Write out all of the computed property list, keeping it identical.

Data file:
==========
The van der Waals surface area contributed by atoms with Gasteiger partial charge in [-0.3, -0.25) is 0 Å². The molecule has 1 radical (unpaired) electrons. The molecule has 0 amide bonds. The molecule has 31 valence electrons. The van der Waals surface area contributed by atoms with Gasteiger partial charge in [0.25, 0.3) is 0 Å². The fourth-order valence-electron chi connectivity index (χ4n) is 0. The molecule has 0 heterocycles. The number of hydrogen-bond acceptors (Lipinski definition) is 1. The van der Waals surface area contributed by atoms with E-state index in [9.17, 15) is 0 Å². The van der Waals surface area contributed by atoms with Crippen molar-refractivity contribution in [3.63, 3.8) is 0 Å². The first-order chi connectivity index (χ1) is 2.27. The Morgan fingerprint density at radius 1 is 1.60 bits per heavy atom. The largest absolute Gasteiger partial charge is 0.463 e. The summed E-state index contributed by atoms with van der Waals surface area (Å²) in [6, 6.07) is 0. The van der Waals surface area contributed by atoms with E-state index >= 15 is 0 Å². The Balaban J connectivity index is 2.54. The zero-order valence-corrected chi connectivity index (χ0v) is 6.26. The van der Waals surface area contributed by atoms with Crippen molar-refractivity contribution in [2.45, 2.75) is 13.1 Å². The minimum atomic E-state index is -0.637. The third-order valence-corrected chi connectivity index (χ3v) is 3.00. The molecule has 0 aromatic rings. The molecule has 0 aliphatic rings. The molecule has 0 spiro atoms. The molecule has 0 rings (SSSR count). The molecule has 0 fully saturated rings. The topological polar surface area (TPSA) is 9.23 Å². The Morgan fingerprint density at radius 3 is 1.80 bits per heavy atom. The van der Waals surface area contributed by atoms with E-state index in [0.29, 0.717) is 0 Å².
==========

The van der Waals surface area contributed by atoms with Gasteiger partial charge in [-0.3, -0.25) is 0 Å². The molecule has 1 radical (unpaired) electrons. The molecule has 0 amide bonds. The molecule has 31 valence electrons. The van der Waals surface area contributed by atoms with Gasteiger partial charge in [0.25, 0.3) is 0 Å². The fourth-order valence-electron chi connectivity index (χ4n) is 0. The molecule has 0 heterocycles. The number of hydrogen-bond acceptors (Lipinski definition) is 1. The van der Waals surface area contributed by atoms with E-state index in [9.17, 15) is 0 Å². The van der Waals surface area contributed by atoms with Crippen molar-refractivity contribution in [3.63, 3.8) is 0 Å². The first-order chi connectivity index (χ1) is 2.27. The Morgan fingerprint density at radius 1 is 1.60 bits per heavy atom. The largest absolute Gasteiger partial charge is 0.463 e. The summed E-state index contributed by atoms with van der Waals surface area (Å²) in [6, 6.07) is 0. The van der Waals surface area contributed by atoms with E-state index >= 15 is 0 Å². The Balaban J connectivity index is 2.54. The zero-order valence-corrected chi connectivity index (χ0v) is 6.26. The van der Waals surface area contributed by atoms with Crippen molar-refractivity contribution in [2.45, 2.75) is 13.1 Å². The minimum atomic E-state index is -0.637. The third-order valence-corrected chi connectivity index (χ3v) is 3.00. The molecule has 0 aromatic rings. The molecule has 0 aliphatic rings. The molecule has 0 spiro atoms. The molecule has 0 rings (SSSR count). The molecule has 0 fully saturated rings. The topological polar surface area (TPSA) is 9.23 Å². The Morgan fingerprint density at radius 3 is 1.80 bits per heavy atom. The van der Waals surface area contributed by atoms with E-state index in [0.29, 0.717) is 0 Å².